When I arrived at Women’s Hospital in Greensboro, NC, I was wheeled through the waiting area with my butt, thankfully covered, still up in the air, and pushing as we rolled through the hospital. Once in the labor and delivery room I started begging for relief from the painful, fruitless contractions. I still wanted a vaginal delivery and I had no idea how long it was going to take. I asked for an epidural. Of course, that process takes some time and I was convinced they were trying to keep the pain meds away from me. I was told I could keep pushing while we waited for the doctor and anesthesiologist but I knew nothing was happening. The oxygen was helping and the baby’s heart rate had improved a little bit, but was still in the range of concern. I finally got the epidural, and the doctor checked my cervix. I had a feeling he was going to say, “I think we should do a c-section,” and I braced myself for the news. However, he told me that I had plenty of room to have a vaginal delivery, but the baby’s head position was making it difficult for it to descend the birth canal. The was coming out forehead first and at an atypical angle.
The epidural seemed to calm me down The pain and pressure were never eliminated. I was able to move out of the hands and knees position. The hope was that with the pain meds my body would relax and pushing might be easier. After resting, and giving the baby a chance to rest and get its heart rate regulated (it was still low), I started pushing again. My midwife, her assistant, my doula, and my husband were still with me and continued to coach me through each contraction. We got the mirror and I used it help me focus while pushing. Lying on my side, and holding my knees to my chest, I pushed while looking at the baby’s head. The baby was still not making progress, and I had been at 10 centimeters and pushing on and off for 3 hours. The doctor suggested a vacuum extraction. I asked to go a few more rounds of contractions before using the vacuum, and he agreed. After more pushing there was still no progress. I got into position to use the vacuum. The doctor warned me that I would still have to do most of the work to get the baby out, but he would use the vacuum to help the baby get through the birth canal. Despite the epidural, the vacuum extraction hurt more than any of the contractions. I pushed once, and the head was out, and I pushed again and the baby was out completely. The doctor counted, “1, 2, 3,” the number of times the umbilical cord was wrapped around the baby’s neck. I was eager to get my hands on my baby and the doctor wanted to make sure everything was okay before handing him to me. There was an on-call pediatrician in the room, just in case the baby needed some assistance. I suppose they were called because of the baby’s low heart rate. Everything looked fine and the doctor handed him to me. His head looked like an eggplant because of the vacuum and there was a skid mark down his nose. Within the hour the swelling on his head had gone down completely, and the huge purple bruise faded after two weeks. At 8 pounds 6 ounces, my baby was born at 12:18am.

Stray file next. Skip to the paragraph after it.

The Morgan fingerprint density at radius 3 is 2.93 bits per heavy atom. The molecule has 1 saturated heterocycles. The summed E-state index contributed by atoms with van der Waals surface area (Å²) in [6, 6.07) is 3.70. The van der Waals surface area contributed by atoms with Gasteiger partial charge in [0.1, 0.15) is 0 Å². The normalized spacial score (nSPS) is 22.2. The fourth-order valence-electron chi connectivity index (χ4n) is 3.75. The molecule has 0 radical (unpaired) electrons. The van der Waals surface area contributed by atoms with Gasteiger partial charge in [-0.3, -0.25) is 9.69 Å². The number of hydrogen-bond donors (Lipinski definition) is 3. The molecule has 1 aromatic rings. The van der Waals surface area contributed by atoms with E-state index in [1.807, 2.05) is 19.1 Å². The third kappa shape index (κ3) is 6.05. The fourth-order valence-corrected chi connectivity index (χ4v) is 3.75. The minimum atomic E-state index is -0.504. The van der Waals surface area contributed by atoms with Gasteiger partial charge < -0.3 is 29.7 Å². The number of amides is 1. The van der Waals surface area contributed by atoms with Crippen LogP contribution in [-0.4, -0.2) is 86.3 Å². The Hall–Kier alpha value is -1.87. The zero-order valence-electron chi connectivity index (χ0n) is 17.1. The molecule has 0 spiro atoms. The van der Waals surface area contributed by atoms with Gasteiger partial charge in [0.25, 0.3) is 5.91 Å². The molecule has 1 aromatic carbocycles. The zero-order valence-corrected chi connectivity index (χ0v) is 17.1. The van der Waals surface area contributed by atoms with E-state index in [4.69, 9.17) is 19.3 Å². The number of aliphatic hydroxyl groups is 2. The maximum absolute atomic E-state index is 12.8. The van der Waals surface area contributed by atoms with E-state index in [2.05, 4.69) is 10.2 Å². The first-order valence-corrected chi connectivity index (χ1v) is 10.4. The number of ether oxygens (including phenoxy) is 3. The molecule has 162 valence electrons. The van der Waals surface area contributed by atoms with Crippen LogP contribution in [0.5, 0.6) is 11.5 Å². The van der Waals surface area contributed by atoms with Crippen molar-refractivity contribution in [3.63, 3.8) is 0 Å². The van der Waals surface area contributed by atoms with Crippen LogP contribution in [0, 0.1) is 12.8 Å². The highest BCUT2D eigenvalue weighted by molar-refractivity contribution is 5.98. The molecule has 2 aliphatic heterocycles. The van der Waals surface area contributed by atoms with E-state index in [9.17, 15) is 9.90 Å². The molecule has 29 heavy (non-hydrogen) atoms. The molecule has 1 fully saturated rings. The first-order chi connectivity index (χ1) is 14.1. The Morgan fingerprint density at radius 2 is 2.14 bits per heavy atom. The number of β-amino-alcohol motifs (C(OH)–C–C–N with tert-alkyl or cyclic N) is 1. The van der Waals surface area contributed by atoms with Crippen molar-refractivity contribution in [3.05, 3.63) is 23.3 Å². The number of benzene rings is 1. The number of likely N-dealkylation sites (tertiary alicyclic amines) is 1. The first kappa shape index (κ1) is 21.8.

I had a 2nd degree tear in my perineum. The doctor said this was due to the vacuum assisted delivery. He latched on to my breast easily, and by the time we left the hospital two mornings later my milk was coming in. I am very grateful my midwife made the decision to go to the hospital. At the time I was sad I did not get my perfect home birth. As we all know, things don’t always go as planned. The support of my doula, midwife, and husband are immeasurable. The greatest lesson I learned from this birth experience is we all need compassionate support during labor and delivery. I was so defeated and my birth team kept my spirits from getting too dark. And, in the end, we had a healthy baby.